Now a top New Orleans chef, John Besh fought in the war against Iraq in 1991. The experience changed his life—and, unexpectedly, launched his career.

Some soldiers tell war stories, and some keep their stories to themselves. John Besh, a Marine in the Gulf War in 1991, is in the second category. After he came home, Besh got a job in a restaurant, then another, and eventually made himself into a highly respected New Orleans chef—first at Artesia, where FOOD & WINE named him a Best New Chef in 1999, and now at Restaurant August. He married a lawyer, who patiently indulges his obsession with cooking the perfect crawfish bisque. He taught his oldest son to hit a baseball and negotiated with casino operators who would like him to open a steak house. But he kept quiet about what had happened in the Arabian desert. "As a former Marine, I look at combat as somewhat sacred—not something you talk about with someone who wasn't there," he said recently.

Then, this spring, the United States went to war with Iraq again. A Fox News cameraman was traveling with the First Marine Expeditionary Force—Besh's old unit—and on the first day U.S. troops rolled through Baghdad, Besh watched the war on TV, and it all came back to him. As a midafternoon thunderstorm slanted against the windows of his office, above the restaurant, he agreed to talk about the war he'd lived and how—although he didn't know it at the time—it made him into a chef.

Besh grew up on a bayou on Lake Pontchartrain, across from New Orleans. His was an old-fashioned Southern childhood—Sunday dinners at grandmother's house; hunting ducks, deer and quail with his grandfather and father. John's father, a former Air Force fighter pilot, flew for Delta. When John was 9, his father was hit by a drunk driver while riding his bicycle and lost the use of his legs forever. While he moved from hospital to hospital, his six children helped out in the kitchen; John, the second youngest, made breakfasts.

Besh joined the Marines after high school, but by the time he went from active duty to the reserves, he knew his place was in the kitchen. He applied to the Culinary Institute of America in Hyde Park, New York, where he became a star student; suddenly, Besh said, he understood he was going to be a big-deal chef. And not in New Orleans—he knew better than anybody that the city's cuisine was a dead end. Every last chef in town was cooking either his 9,000th plate of oysters Rockefeller or, if he had pretensions to living in the 20th century, his 4,000th blackened redfish. Besh didn't want to be that kind of chef. He planned to move to New York City as soon as he had his diploma.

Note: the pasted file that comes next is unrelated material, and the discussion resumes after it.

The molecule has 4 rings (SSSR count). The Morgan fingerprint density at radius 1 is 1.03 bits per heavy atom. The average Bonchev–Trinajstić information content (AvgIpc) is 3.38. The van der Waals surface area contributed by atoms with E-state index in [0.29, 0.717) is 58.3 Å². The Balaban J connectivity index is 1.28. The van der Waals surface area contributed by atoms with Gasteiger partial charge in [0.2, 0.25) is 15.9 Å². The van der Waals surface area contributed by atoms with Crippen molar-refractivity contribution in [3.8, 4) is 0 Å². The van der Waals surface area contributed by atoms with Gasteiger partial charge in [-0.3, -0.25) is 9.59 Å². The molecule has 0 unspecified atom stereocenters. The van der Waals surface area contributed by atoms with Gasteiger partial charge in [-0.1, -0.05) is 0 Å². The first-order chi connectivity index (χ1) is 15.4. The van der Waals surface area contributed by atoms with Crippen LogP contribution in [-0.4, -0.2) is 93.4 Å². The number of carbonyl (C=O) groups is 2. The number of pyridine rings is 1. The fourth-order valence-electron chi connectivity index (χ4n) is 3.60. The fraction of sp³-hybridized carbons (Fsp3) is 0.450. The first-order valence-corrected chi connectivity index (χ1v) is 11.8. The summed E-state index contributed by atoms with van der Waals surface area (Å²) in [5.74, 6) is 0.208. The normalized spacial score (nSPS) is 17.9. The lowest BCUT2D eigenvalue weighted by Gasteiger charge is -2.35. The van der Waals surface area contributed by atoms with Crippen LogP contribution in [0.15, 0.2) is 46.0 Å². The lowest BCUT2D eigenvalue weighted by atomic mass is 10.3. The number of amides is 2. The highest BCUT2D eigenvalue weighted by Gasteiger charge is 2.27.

He had less than a year of cooking school left to finish when he was called to active duty. It was 1990, Saddam Hussein had taken Kuwait, and the President had begun shipping armed forces reserves to the Persian Gulf. "Had it been a few years earlier, I'd have welcomed going," said Besh, who was 22 at the time. "But at that point, I was like, Oh, my God, I'm almost finished here! Nobody realizes it yet, but I'm going to be a great chef. I don't want to die of anthrax in the desert."

Besh and the rest of his company landed in Saudi Arabia around New Year's Eve. Right away, they were shipped north to an outpost near the Kuwaiti border. Because tents would have been an easy target for Iraqi artillery, the Marines slept in holes they dug in the sand. The guys called these holes hooches. A canvas flap kept cold wind and rain out of your hooch—the Americans expected lousy weather, but they hadn't expected to freeze in the desert. If you tied down your flap tightly, it would also keep out the rats. If not, you'd have uninvited hoochmates. A Marine sleeps with his rifle and his pistol; these Marines also slept with their shovels, "to ward off and kill whatever made it into your hooch," Besh said. When the sun was up, they'd train or practice judo to stay fit. At night, it was rifles and pistols and shovels and rats all over again. Every few days—before the enemy could draw a bead on their position—they'd break camp, drive a few miles and dig new hooches. They did this for five weeks while awaiting the order to move into Kuwait.

Sergeant David Foss recalls Corporal Besh as one of his most reliable squad leaders. "I looked to him to teach the younger guys their stuff," he says. "I gave him the two biggest screwups in the unit." Besh straightened them out, although he wasn't exactly a stereotypical jarhead himself. He was famous for having the longest hair in the Marines, which was buzzed on the sides but left floppy on top. (Today, it's floppy all around.) His lower lip bulged with a wad of chewing tobacco; he kept the pouch stashed at a rakish angle in the mesh on his helmet. His New Orleans accent seemed to deepen with every mile he'd traveled from Bourbon Street. "Now, luhky hee-eah," he'd say when he was trying to make a point. "Luhky hee-eah."

The allied invasion of Kuwait took four days. Four days of fighting out of four months in country leaves a glut of downtime. "There was nothing to do," Besh recalled. Meals weren't much of a distraction. The troops lived on MREs, Meals Ready to Eat, little boxes of dehydrated nourishment in a rainbow of colors from gray to off-white. Each MRE came with a bullet-size bottle of Tabasco sauce. "You needed something after eating that junk for so long," Besh said. "But if you're from New Orleans, you have to have Crystal hot sauce." He still has a photograph of himself standing in the desert holding a bottle of Crystal his mother mailed.